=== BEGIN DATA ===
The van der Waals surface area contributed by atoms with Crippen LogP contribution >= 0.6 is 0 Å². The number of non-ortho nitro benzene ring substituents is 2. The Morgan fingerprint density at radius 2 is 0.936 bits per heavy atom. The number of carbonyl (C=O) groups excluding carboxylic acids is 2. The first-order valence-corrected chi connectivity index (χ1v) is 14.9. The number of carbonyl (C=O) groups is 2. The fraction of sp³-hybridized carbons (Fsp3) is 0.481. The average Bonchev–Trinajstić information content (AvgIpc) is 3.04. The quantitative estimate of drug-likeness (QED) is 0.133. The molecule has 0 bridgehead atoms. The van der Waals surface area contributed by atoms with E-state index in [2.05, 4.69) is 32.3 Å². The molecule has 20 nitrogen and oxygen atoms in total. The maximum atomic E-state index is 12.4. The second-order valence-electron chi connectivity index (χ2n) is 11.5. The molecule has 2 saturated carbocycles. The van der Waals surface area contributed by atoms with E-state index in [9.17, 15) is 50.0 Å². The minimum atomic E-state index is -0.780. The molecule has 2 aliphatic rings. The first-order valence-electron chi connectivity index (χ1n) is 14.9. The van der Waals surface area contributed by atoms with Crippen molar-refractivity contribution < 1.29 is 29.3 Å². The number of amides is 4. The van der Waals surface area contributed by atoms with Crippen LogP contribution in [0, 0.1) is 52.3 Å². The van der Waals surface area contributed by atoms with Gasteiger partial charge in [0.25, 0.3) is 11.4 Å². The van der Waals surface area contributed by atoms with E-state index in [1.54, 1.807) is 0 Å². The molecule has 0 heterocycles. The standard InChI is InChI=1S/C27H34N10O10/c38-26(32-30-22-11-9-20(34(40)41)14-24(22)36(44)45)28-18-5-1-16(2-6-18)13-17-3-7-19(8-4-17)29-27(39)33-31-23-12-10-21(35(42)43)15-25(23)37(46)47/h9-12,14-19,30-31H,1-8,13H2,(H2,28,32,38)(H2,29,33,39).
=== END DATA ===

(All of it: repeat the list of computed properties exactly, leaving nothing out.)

The van der Waals surface area contributed by atoms with Crippen LogP contribution >= 0.6 is 0 Å². The number of non-ortho nitro benzene ring substituents is 2. The Morgan fingerprint density at radius 2 is 0.936 bits per heavy atom. The number of carbonyl (C=O) groups excluding carboxylic acids is 2. The first-order valence-corrected chi connectivity index (χ1v) is 14.9. The number of carbonyl (C=O) groups is 2. The fraction of sp³-hybridized carbons (Fsp3) is 0.481. The average Bonchev–Trinajstić information content (AvgIpc) is 3.04. The quantitative estimate of drug-likeness (QED) is 0.133. The molecule has 0 bridgehead atoms. The van der Waals surface area contributed by atoms with E-state index in [2.05, 4.69) is 32.3 Å². The molecule has 20 nitrogen and oxygen atoms in total. The maximum atomic E-state index is 12.4. The second-order valence-electron chi connectivity index (χ2n) is 11.5. The molecule has 2 saturated carbocycles. The van der Waals surface area contributed by atoms with E-state index in [9.17, 15) is 50.0 Å². The minimum atomic E-state index is -0.780. The molecule has 2 aliphatic rings. The first-order valence-electron chi connectivity index (χ1n) is 14.9. The van der Waals surface area contributed by atoms with Crippen molar-refractivity contribution < 1.29 is 29.3 Å². The number of amides is 4. The van der Waals surface area contributed by atoms with Crippen LogP contribution in [0, 0.1) is 52.3 Å². The van der Waals surface area contributed by atoms with Gasteiger partial charge in [0.25, 0.3) is 11.4 Å². The van der Waals surface area contributed by atoms with E-state index in [1.54, 1.807) is 0 Å². The molecule has 0 heterocycles. The standard InChI is InChI=1S/C27H34N10O10/c38-26(32-30-22-11-9-20(34(40)41)14-24(22)36(44)45)28-18-5-1-16(2-6-18)13-17-3-7-19(8-4-17)29-27(39)33-31-23-12-10-21(35(42)43)15-25(23)37(46)47/h9-12,14-19,30-31H,1-8,13H2,(H2,28,32,38)(H2,29,33,39).